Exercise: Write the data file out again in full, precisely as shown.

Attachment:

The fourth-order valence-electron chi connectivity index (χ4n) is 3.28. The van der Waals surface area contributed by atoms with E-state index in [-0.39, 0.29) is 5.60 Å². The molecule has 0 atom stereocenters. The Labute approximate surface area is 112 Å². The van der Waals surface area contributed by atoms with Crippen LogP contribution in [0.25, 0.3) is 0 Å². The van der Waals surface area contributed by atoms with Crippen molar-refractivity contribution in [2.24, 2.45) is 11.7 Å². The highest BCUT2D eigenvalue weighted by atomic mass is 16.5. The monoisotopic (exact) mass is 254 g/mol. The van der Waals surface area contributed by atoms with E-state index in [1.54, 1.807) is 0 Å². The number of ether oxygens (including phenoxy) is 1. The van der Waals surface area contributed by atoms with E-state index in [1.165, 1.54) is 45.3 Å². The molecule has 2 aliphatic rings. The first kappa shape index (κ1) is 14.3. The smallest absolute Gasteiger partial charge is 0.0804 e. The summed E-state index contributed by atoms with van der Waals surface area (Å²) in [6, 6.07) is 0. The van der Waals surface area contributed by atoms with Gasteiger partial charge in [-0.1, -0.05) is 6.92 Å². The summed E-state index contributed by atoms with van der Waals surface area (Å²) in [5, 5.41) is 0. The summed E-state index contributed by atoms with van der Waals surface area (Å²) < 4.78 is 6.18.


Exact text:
The fourth-order valence-electron chi connectivity index (χ4n) is 3.28. The van der Waals surface area contributed by atoms with E-state index in [-0.39, 0.29) is 5.60 Å². The molecule has 0 atom stereocenters. The Labute approximate surface area is 112 Å². The van der Waals surface area contributed by atoms with Crippen LogP contribution in [0.25, 0.3) is 0 Å². The van der Waals surface area contributed by atoms with Crippen molar-refractivity contribution in [2.24, 2.45) is 11.7 Å². The highest BCUT2D eigenvalue weighted by atomic mass is 16.5. The monoisotopic (exact) mass is 254 g/mol. The van der Waals surface area contributed by atoms with E-state index in [1.54, 1.807) is 0 Å². The number of ether oxygens (including phenoxy) is 1. The van der Waals surface area contributed by atoms with E-state index in [1.165, 1.54) is 45.3 Å². The molecule has 2 aliphatic rings. The first kappa shape index (κ1) is 14.3. The smallest absolute Gasteiger partial charge is 0.0804 e. The summed E-state index contributed by atoms with van der Waals surface area (Å²) in [6, 6.07) is 0. The van der Waals surface area contributed by atoms with Gasteiger partial charge in [-0.1, -0.05) is 6.92 Å². The summed E-state index contributed by atoms with van der Waals surface area (Å²) in [5, 5.41) is 0. The summed E-state index contributed by atoms with van der Waals surface area (Å²) < 4.78 is 6.18.